More than 100 MILLION copies have been sold, and it was recently voted the world’s favourite Agatha Christie book.
The play has also been packing them into theatres up and down the country this year, so it’s hard to believe there hadn’t been a new British TV adaptation for more than half a century.
Thankfully, BBC1 have spoiled us with a brand-new adaptation of the classic Christie murder mystery, which was shown in three parts over Christmas.
And it was fitting Auntie Beeb pulled out all the stops to bring us an all-star cast for the grim tale.
Veteran acting heavyweights Charles Dance and Sam Neill were joined by the ever-superb Miranda Richardson and former Bond baddie Toby Stephens.
And just to raise the festive season temperature, Poldark heart-throb Aidan Turner was involved, but sadly we didn’t get any shirtless scythe action in the depths of winter.
And Then There Were None is classic Christie, all Edwardian drawing-rooms, a vast cast so you can play “whodunit” bingo, and an array of characters straight from the Queen of Crime’s dark imagination.
They’ve been drawn to an isolated and storm-lashed rock off the Devon coast where they await the arrival of their hosts, the oddly- named Mr and Mrs U. N. Owen (Unknown, geddit?).
Most of you will be familiar with what happens next. One by one, they’re bumped off, according to the rules of the nursery rhyme Ten Little Soldier Boys, with the survivors knowing there’s a murderer in their midst.
Aidan Turner admits he was drawn in by the fact his character, merciless Irish mercenary Philip Lombard, was the complete opposite of Cornish hero Ross Poldark who had hearts a-fluttering early last year.
“It was a nice change to play somebody who doesn’t really care about anybody but himself,” says Turner, 32, who gets to use his native accent.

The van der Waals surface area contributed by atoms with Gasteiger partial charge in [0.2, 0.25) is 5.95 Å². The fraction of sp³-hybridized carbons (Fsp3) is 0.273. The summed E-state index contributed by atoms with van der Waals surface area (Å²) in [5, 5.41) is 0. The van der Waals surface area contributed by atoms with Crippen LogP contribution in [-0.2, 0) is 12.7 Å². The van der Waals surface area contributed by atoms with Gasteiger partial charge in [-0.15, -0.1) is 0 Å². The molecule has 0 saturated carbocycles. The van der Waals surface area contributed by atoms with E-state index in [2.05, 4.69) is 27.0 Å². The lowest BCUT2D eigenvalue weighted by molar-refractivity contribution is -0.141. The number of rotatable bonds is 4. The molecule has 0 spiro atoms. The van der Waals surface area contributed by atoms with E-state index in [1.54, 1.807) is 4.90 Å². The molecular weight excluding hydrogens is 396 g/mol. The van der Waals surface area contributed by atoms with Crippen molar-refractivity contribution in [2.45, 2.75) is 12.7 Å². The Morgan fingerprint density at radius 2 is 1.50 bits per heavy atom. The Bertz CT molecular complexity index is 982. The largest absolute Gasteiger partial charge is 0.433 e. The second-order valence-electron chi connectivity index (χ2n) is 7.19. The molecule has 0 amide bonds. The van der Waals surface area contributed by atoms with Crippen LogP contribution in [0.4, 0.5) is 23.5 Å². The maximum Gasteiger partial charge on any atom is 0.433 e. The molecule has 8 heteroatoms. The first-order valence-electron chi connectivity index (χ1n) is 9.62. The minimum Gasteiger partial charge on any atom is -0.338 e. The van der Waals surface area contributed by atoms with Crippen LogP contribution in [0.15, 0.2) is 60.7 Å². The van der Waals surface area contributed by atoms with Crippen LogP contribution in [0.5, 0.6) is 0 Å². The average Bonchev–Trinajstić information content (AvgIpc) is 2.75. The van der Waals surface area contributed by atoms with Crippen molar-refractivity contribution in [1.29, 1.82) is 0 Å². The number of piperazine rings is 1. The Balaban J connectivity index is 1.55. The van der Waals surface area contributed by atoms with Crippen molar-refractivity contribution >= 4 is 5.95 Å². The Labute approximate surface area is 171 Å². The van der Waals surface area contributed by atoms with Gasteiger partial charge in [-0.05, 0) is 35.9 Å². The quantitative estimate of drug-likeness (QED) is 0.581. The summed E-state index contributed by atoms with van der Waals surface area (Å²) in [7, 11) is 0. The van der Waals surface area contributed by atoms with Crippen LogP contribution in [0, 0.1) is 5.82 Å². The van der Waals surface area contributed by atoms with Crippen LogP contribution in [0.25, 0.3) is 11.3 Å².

“He’s totally shady. He’s kind of amoral and has a total disregard for humanity. There’s nothing he wouldn’t do.”
A self-confessed Christie fan, Aidan admits he was keen to star in one of her murder mysteries, and was bowled over by the 1930s set.
“It’s a rite of passage for actors to be in an Agatha Christie adaptation, and this is the quintessential Christie story — albeit a really dark one,” he adds.
“Once you walk onto the set, it just looks beautiful and very much of that time.
“You feel like you’re in that world.
“We’ve got it wrong now, wearing jeans and boots and all the rest of it, all this low-waisted stuff and T-shirts.
“There were these high-waisted pants I was wearing for a lot of the show and they’re really comfortable and quite flattering!”
New Zealander Sam Neill, 68, who played guilt-ridden General MacArthur, agrees, adding: “It’s all very handsome-looking and an era I feel perfectly at ease in.
“The costume is not so far removed from my own area — we should all set an example once in a while, starched collars and all!”
Neill does, though, admit to being bemused by the British love of murder — on TV, that is.
“There’s something the British find in middle-class murder that isn’t frightening or even titillating but on the contrary rather comforting!” laughs the Peaky Blinders star.
“Pop a hot-water bottle under the covers and watch some people being murdered — let’s not forget the Ovaltine.
“We just don’t have this back home, not home-grown murder mysteries.
“What we import, we watch in massive numbers, but with a quizzical eye and a nice glass of Sauvignon Blanc!
“This tale is set on the cusp of the Second World War, and that must have been very much on Agatha Christie’s mind when she wrote this book.
“As for so many millions of others, the battles of the First World War took their toll on my character, there wasn’t anyone who came out of that war undamaged. He’s a damaged man.
“So this story stands for what had happened, and what came out of Europe was a lot of damaged men and an even-worse war.
“The story seems like fun at first with the drawing-room murder feel, but it takes a darker turn than you might normally expect.”
And Then There Were None is out on DVD on January 11 from RLJ Entertainment’s Acorn label.